phenomenon of increased disruption of traffic movement on an element of the transport system,

traffic congestion is most visible when the level of demand for movement approaches or exceeds

the present capacity of the element (Taylor, 1999). As Taylor et al. (2000) argue, traffic

congestion presents a common, if not inevitable, facet of traffic activity in a region, particularly

in urban areas.

Although there is traffic congestion in most major cities of the world, there is no standard

definition of it. In general, congestion occurs when the number of vehicles using the road is

greater than the capacity of the available road space, impeding the efficient movement of traffic

(VAGO, 2013). Rodrique et al., (2009) states that congestion can be perceived as unavoidable

consequences of scarce transport facilities such as road space, parking area, road signals and

effective traffic management. They argue that urban congestion mainly concerns two domains of

circulation, passengers and freight which share the same infrastructure. Thus, traffic congestion

condition on road networks occurs as a result of excessive use of road infrastructure beyond

capacity, and it is characterized by slower speeds, longer trip hours and increased vehicular

queuing (Takyi et al., 2013)

Traffic is a sign of mobility and of a dynamic economy. However, excessive congestion causes a

range of undesirable consequences. It has equally created an artificial barrier to a cost effective

flow of goods and persons along our highways linking major towns together (Popoola, Abiola

and Adeniji, 2013). It imposes costs on the community and businesses through longer, less

predictable travel times; lost productivity and additional running costs of vehicles; increased

pollution, noise, loss of amenity, driver stress; and reduced time people spend with their families

(VAGO, 2013)

For instance, in 2006, the Victorian Competition and Efficiency Commission (VCEC) estimated

the economic costs of Melbourne's congestion ranged from $1.3 billion to $2.6 billion per year,

and that this was likely to double by 2020. These costs incurred by the community as a whole

generally are not paid for by the road users who have caused them. While some level of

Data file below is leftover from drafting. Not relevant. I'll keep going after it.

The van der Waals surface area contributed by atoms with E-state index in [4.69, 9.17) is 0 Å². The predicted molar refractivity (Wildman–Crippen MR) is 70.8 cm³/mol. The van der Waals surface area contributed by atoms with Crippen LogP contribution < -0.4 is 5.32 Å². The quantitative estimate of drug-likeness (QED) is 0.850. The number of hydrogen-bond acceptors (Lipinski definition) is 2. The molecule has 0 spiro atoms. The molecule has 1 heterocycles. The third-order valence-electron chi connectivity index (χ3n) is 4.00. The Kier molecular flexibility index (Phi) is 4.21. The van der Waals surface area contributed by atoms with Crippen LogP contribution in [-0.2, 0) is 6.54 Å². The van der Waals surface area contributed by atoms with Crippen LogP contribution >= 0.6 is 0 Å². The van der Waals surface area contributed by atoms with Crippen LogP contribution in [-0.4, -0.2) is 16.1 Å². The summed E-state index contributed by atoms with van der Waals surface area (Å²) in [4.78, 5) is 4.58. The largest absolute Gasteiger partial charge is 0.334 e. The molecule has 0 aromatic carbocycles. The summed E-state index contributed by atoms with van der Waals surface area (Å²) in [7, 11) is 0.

congestion is a signal that existing road capacity is being used, the challenge is to reach an

'optimal' level of congestion where some road users travel on other modes of transport or with

other users; travel at a different time of the day; postpone their trips to another day; or eliminate

the need to travel (VAGO, 2013).

African‟s urbanization is variously referred to as „parasitic urbanism‟, „urbanization of poverty‟

and „premature urbanization‟ (e.g. Ravallion et al., 2007; Kinver, 2007), echoing Professor

Mabogunje‟s (1968) claim that urbanization has outpaced economic development. To the World

Bank, Africa‟s urbanization is runaway, negatively correlated with economic growth and fuelled

by strife in rural areas (World Bank, 2000).

Like the rest of Africa, Ghana has had disappointing experiences with Rural Development and

Structural Adjustment Programs aimed at addressing urban problems (Obeng-Odoom, 2007b).

Speaking (Kwakye and Fouracre, 1998, p. 1) at a conference in Cape Town, South Africa, the

Director of Planning at the Ministry of Transport and Highways, Ghana, and his advisor said:  

“The urban transport system in Ghana is characterized by the congested central areas of the

cities, poor quality of service from public transport operators, high exposure to road accidents,

and poor environmental standards. This is seen in long commuting times and journey delays,

lengthy waiting times for public transport both at and between terminals, high accident rates,

and localised poor air quality”

The analysis and solution to the urban transportation problem in the GAAS study was provided

by Addo (2002) and Tamakloe (1993). They suggested that Ghana is „over-urbanized‟. Given the

country‟s technological backwardness and weak management, they argued, satellite towns

should be created and linked to the main cities by excellent communication lines. They also

argued that the planning gap between highway engineering and Town Planning should be closed

and that institutions responsible for transport planning be brought under one umbrella. While

these solutions may promote administrative efficiency, it is difficult to see how they could have

remedied the root causes of the urban transport problem.